Triploid forage grass hybrids Festuca apennina 3 F. pratensis display extraordinary heterosis for yield characteristics

Boller, B., Kopeck√Ĺ. D.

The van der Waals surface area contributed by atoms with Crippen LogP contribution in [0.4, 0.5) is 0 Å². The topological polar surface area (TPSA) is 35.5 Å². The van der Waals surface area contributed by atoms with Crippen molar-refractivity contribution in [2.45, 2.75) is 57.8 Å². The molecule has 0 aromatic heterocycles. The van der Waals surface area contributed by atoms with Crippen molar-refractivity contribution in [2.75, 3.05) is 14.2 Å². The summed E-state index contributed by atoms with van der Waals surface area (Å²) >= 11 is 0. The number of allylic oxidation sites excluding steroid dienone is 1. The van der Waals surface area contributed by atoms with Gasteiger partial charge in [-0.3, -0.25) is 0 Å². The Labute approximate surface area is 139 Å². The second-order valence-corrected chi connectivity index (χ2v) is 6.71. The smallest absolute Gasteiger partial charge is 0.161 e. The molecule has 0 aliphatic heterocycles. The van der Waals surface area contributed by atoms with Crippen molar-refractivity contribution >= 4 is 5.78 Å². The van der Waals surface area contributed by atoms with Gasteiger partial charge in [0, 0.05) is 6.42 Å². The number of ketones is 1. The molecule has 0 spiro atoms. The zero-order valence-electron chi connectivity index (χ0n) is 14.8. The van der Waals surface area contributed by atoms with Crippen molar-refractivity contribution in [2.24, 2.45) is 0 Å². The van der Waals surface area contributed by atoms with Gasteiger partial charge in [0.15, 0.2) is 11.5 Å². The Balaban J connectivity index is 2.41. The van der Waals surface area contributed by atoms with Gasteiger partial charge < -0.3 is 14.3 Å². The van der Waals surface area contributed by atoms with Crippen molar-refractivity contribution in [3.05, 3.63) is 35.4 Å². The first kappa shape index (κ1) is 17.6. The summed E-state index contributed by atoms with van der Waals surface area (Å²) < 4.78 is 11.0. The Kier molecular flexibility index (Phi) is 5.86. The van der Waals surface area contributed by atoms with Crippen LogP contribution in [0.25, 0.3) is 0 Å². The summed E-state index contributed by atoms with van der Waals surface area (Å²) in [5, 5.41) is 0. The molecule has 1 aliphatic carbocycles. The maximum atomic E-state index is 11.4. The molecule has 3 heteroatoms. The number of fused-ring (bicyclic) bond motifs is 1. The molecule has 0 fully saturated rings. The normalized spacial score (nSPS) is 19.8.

Hybrid vigor (or heterosis) is the overperformance of a hybrid over its parents in a specific trait or a set of traits. As such, hybrid breeding serves as a tool to efficiently trigger gains in breeding programs. Moreover, hybrids of genetically distant landraces, varieties or even species may become evolutionary successful. In Swiss alpine swards, we observed frequent prevalence of triploid hybrids of Festuca pratensis 9 F. apennina with outstanding competitiveness relative to their parental species in the sites of sympatric occurrence. Observations of these highly vigorous hybrids prompted the study on their heterosis across various environmental conditions. Phenotypic observations during 3 years at four locations at different altitudes (from 200 to 1850 m a.s.l.) have shown significant heterosis for dry biomass production at all sites during the first and second year, and at the mid- and high altitude sites also in the third year. At mid-altitude (1000 m a.s.l.), heterosis increased steadily and reached a maximum of ? 508% for annual yield (? 626% for a single cut) in the third year. This is by far the highest value of heterosis ever reported for annual dry matter yield of a forage grass. Further utilization of triploid hybrids in forage grass breeding is hampered by their sterility. Hence there is a need for vegetative propagation. However, artificial chromosome doubling of triploids to create fertile hexaploids, or seeking ways to propagate them vegetatively at an industrial scale might overcome this limitation.